Knowing dementia

While most people think dementia only impacts the elderly, honorary advisor to Demensia Brunei and former Alzheimers Disease Foundation Malaysia honorary secretary Datin Jacqueline Wong cautions that the disease also affects those who are younger.

Additionally, those who have recovered from Covid-19 have a likelihood of developing it, she says, referring to recent research which found associations between Covid-19 and persistent cognitive deficits, including the acceleration of Alzheimer’s disease pathology and symptoms.

Wong says that more awareness needs to be raised about dementia so that those who suffer from it can and will access help.

“September is Dementia Awareness Month with the theme ‘know dementia’. It takes the whole of society, especially policy makers, to play a role in helping to counteract the negative effects of dementia, including its symptoms as well as the stigma and discrimination that goes along with it,” she says.

But Wong isn’t just speaking as an expert in the field. She is also speaking from her personal experience as a caregiver. Wong’s late father-in-law was diagnosed with Alzheimer’s disease while her late mother-in-law had vascular dementia and Parkinson’s disease.

Myths and misconceptions

There are many misconceptions about dementia, says Wong.

Contrary to what many people think, dementia doesn’t just impact the elderly, it isn’t a “normal” part of ageing and people who have dementia aren’t necessary "slow" or "stupid", she says.

“Dementia isn’t a normal part of ageing, it’s a progressive, degenerative disease of the brain (when there is damage to brain cells) that impacts an individual’s ability to communicate and think, and affects their behaviour and feelings,” she explains.

“Often, when one mentions dementia, people have a picture of an elderly, dribbling person in a nursing home, mentally incapable of anything, but that isn’t necessarily true. Persons living with dementia can be brilliant, high-functioning individuals. It’s just that that part of their brain is impacted so they exhibit certain symptoms such as memory loss. And some of them are not that old,” she adds.

Wong cites Australian humanitarian, disability rights activist, author, and international speaker Kate Swaffer as an example.

Swaffer, a former nurse, was diagnosed with a rare form of dementia in 2008 at the age of 49. At that time, she was a mature age student studying for a double degree, working, married and a mother of two teenage sons.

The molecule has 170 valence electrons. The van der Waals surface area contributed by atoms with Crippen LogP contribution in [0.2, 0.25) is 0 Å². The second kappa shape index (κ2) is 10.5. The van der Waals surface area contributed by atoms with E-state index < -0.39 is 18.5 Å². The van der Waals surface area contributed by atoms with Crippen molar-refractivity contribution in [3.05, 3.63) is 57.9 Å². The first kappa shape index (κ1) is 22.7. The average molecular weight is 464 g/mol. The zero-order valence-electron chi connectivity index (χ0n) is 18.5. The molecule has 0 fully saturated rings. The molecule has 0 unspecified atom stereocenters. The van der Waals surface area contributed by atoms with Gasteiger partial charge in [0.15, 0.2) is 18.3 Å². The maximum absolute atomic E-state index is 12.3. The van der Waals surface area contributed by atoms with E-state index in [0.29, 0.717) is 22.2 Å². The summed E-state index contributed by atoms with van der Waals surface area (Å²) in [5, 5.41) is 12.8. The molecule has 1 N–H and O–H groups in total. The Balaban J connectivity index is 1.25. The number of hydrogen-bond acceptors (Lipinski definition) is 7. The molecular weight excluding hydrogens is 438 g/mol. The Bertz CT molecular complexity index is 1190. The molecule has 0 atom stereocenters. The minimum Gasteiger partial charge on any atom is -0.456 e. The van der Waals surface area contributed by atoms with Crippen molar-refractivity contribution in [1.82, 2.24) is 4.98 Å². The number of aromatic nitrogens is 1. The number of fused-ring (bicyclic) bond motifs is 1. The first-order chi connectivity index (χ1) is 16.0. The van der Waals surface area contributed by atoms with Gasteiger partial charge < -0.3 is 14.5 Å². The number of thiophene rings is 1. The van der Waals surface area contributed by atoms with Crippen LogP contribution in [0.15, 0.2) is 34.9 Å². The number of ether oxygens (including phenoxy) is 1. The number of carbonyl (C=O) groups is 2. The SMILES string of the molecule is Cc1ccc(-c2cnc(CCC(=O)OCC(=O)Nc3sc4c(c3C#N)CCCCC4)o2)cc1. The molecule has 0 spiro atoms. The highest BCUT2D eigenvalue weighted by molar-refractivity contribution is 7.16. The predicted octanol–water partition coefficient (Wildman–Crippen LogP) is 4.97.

“Although she is a high-functioning individual, being diagnosed with dementia led to her losing her job and also her driving licence,” says Wong.

Today, Swaffer, 63, is the chair, CEO and co-founder of Dementia Alliance International, a global advocacy and support group for people living with dementia. She has also won many awards, including 2018 Winner of the Global Leader, Australian Financial Review 100 Women of Influence in Australia, and the 2017 Australian Of The Year in South Australia.

“While persons with other diseases such as stroke are able to receive rehabilitation and return to work, rehabilitation currently isn’t an option for those who have been diagnosed with dementia. There is a lot of stigma and discrimination that affects people living with dementia – even though they may be brilliant and high functioning,” notes Wong.

“Each person living with dementia is unique, so there isn’t one-size solution to fit all,” says Wong.

But there are 10 warning signs of dementia, she says. These are: memory loss that affects day-to-day life, difficulty with familiar tasks, problems with language, disorientation in time and space, impaired judgement, issues with abstract thinking, misplacing things, mood and behavioural changes, personality changes and loss of initiative.

Because of the stigma, fear of discrimination, and embarrassment about being seen or treated differently, many people aren’t willing to get diagnosed or delay diagnosis. Photo: Brandon Chua & Teo Guan NahBecause of the stigma, fear of discrimination, and embarrassment about being seen or treated differently, many people aren’t willing to get diagnosed or delay diagnosis. Photo: Brandon Chua & Teo Guan Nah

Early intervention is key

While there isn’t a known cure for dementia, there are five ways to reduce the risks of developing it, according to the World Health Organisation. These include eating well-balanced diet, exercising regularly, not smoking, reducing alcohol consumption, and staying socially and mentally active.

But, the key to addressing dementia is early intervention, says Wong.

Because of the stigma, fear of discrimination, and embarrassment about being seen or treated differently, many people aren’t willing to get diagnosed or delay diagnosis, and this can impact their chances of getting the help and care that they need, she adds.

Wong says that two of the biggest challenges persons with dementia and their families face are stigma and discrimination.

“Four years after the adoption of the WHO Global action plan on dementia, with a clear objective of raising awareness, stigma and discrimination are still two of the major barriers to people seeking out information, advice, support and even a diagnosis,” she says.

Being diagnosed with dementia can be upsetting both for the person and those around them. Besides feeling fearful about how dementia will impact them and their quality of life, some worry that they will be treated differently, or even badly, says Wong.